If you suspect that documentation for assistance animals is suspicious, you may ask for more information.
Recently, you may have noticed documentation coming from websites that offer assistance animal “certifications” for a fee, but they appear to provide this documentation without firsthand knowledge of a person’s disability or what assistance or support the animal provides.
Some housing providers don’t raise questions about suspicious documentation because they fear being accused of discrimination. It is important to know that it is okay to question suspicious documentation and ask for more information.
However, you must be very careful about the questions you ask, the statements you make, and the additional documentation that you request. Your words could be used as evidence of disability discrimination. It is advised that you involve legal counsel when following up on suspicious documentation for assistance animals.
In fact, the Virginia Department of Professional and Occupational Regulation (DPOR) Fair Housing Board recently issued informative guidance on this very topic. It is worth a read, even if you don’t have properties in Virginia.
What the Virginia fair housing board says is, “A person with a disability, or a person associated with such person, may submit a request for a reasonable accommodation to maintain an assistance animal in a dwelling. Subject to subsection B, the person receiving the request may ask the requester to provide reliable documentation of the disability and the disability-related need for an assistance animal, including documentation from any person with whom the person with a disability has or has had a therapeutic relationship.”
If documentation seems suspicious, it might be helpful to do a quick web search on the organization or individual that issued it.
Documentation for Assistance Animals Potential Red Flags
Here are some things that might be red flags.
The site offers “official” certifications, registrations or IDs for service or assistance animals. Currently, there are no legally recognized organizations for registering service or assistance animals. Sites that claim to be certifying bodies or that offer official registrations are misleading because there is no such thing.
The site offers a “training certificate” as proof that the animal is an assistance animal.
Under the FHA, there is no requirement that assistance animals be trained. Documentation for assistance animals only needs to establish that the person has a disability and that the animal provides disability-related assistance or emotional support. An animal’s training is not relevant when evaluating a reasonable accommodations request.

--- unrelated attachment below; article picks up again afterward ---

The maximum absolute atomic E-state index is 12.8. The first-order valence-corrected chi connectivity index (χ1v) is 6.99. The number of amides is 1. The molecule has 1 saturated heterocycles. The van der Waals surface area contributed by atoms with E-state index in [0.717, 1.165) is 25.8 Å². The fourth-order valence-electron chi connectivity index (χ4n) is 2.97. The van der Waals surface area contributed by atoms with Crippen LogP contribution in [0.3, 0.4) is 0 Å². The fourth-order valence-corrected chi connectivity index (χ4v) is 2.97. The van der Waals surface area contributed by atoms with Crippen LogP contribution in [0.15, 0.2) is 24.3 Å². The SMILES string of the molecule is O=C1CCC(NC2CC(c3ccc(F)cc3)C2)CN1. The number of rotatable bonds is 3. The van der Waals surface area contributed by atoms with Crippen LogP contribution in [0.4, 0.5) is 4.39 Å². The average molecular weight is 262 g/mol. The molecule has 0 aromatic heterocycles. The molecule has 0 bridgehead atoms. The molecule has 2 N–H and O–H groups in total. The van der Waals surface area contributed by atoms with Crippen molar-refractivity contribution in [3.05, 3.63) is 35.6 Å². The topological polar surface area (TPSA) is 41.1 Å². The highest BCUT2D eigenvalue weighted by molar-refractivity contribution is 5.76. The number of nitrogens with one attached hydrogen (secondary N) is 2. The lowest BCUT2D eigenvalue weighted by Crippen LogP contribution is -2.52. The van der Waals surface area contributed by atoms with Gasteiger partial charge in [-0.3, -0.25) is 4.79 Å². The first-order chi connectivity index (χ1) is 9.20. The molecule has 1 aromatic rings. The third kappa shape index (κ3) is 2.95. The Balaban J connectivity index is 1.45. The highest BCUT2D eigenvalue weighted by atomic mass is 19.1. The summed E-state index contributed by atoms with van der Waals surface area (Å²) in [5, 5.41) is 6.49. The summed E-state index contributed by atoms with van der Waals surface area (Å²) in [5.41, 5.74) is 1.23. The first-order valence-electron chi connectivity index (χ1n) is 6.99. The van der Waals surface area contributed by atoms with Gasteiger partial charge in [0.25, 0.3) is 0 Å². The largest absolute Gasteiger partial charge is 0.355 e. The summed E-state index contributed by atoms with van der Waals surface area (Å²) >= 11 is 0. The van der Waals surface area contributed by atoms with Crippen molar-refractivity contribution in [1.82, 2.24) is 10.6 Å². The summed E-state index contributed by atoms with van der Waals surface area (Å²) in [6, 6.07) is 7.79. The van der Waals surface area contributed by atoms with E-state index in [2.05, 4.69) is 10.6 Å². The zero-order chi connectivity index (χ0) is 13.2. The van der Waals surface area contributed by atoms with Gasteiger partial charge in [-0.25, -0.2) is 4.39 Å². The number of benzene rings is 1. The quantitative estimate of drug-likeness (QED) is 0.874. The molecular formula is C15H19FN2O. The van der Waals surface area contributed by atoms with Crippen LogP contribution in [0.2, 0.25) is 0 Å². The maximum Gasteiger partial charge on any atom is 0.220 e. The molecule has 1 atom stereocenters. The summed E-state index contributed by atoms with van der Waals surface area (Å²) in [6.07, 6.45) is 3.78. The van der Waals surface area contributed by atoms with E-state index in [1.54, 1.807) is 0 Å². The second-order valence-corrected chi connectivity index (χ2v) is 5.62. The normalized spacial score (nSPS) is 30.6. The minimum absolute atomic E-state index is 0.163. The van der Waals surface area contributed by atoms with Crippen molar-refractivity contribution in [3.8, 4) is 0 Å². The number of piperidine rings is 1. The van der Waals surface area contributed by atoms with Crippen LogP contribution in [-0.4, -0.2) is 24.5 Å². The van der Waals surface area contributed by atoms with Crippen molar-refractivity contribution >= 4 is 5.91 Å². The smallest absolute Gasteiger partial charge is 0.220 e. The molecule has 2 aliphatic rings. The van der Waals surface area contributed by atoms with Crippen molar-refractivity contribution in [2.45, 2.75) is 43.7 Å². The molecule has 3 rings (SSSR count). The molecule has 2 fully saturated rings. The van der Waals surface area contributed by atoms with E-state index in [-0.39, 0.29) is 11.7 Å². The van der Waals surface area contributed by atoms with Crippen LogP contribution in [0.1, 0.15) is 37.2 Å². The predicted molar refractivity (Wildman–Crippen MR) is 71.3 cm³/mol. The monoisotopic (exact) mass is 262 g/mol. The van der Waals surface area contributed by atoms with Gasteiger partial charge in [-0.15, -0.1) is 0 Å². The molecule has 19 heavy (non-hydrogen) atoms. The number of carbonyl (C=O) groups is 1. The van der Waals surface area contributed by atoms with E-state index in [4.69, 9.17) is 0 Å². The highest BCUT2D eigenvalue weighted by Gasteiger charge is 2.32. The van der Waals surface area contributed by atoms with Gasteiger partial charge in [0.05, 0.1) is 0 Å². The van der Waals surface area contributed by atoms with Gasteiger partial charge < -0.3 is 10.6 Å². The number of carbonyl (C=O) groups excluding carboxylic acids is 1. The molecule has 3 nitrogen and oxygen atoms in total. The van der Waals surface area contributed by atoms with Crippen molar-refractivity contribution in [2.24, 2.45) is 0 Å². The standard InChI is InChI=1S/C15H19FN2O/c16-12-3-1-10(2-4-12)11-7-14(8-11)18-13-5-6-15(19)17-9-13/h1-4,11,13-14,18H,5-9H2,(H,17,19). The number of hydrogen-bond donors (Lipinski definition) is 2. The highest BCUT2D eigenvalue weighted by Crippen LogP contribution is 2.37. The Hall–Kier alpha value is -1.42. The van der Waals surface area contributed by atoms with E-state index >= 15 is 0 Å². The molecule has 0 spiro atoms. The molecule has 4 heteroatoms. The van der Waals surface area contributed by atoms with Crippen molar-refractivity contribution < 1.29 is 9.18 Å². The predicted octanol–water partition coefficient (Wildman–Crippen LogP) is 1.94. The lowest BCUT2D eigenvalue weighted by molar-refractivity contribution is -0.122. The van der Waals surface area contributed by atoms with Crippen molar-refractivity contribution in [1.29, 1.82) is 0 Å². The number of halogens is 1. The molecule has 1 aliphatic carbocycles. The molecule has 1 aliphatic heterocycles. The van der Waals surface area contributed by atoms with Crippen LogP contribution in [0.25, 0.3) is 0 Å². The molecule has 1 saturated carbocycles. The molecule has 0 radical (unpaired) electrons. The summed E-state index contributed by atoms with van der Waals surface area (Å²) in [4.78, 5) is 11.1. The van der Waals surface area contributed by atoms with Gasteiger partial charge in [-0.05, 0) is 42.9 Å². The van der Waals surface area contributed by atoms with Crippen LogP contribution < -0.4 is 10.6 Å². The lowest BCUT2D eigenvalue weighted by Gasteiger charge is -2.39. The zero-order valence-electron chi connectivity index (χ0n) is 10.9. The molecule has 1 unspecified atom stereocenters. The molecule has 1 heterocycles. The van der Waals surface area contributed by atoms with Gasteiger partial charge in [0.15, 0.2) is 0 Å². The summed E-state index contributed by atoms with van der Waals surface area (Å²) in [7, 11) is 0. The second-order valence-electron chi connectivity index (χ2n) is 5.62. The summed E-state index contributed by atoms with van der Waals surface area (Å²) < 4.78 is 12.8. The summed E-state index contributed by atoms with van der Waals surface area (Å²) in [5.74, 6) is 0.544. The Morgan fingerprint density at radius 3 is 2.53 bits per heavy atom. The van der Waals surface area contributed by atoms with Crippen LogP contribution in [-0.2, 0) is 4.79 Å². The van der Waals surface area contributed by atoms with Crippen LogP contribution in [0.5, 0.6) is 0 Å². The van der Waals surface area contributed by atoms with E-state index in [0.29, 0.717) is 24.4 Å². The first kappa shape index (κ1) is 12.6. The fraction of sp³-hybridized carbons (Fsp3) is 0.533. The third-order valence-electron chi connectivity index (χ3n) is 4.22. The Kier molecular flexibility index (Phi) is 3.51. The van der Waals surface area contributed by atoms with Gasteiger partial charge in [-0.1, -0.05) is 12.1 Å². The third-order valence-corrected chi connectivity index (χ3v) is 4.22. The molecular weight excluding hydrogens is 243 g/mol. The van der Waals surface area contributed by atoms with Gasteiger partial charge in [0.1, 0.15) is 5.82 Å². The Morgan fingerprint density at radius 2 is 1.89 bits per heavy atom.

The site issues documentation without interacting with the person making the request.
HUD states that you are entitled to documentation from a reliable third party that is in a position to know about the individual’s disability. If the organization or person who issued the documentation has never talked to or met with the person requesting the accommodation, it is reasonable to ask for supplemental information.
Do Not Immediately Deny the Accommodation Request
No matter what the source for the documentation of assistance animals, if you are suspicious, do not immediately deny the accommodation request. Instead, start a conversation with the resident to gather more information.
Evaluating a reasonable accommodation request should be an individualized process with an ongoing dialog between you and the resident. Often people file discrimination claims because they don’t feel heard, don’t understand the process, or aren’t kept in the loop. Don’t underestimate the importance of good communication.
Ellen Clark is the Director of Assessment at Grace Hill. Her work has spanned the entire learner lifecycle, from elementary school through professional education. She spent over 10 years working with K12 Inc.’s network of online charter schools – measuring learning, developing learning improvement plans using evidence-based strategies, and conducting learning studies. Later, at Kaplan Inc., she worked in the vocational education and job training divisions, improving online, blended and face-to-face training programs, and working directly with business leaders and trainers to improve learner outcomes and job performance. Ellen lives and works in Maryland, where she was born and raised.
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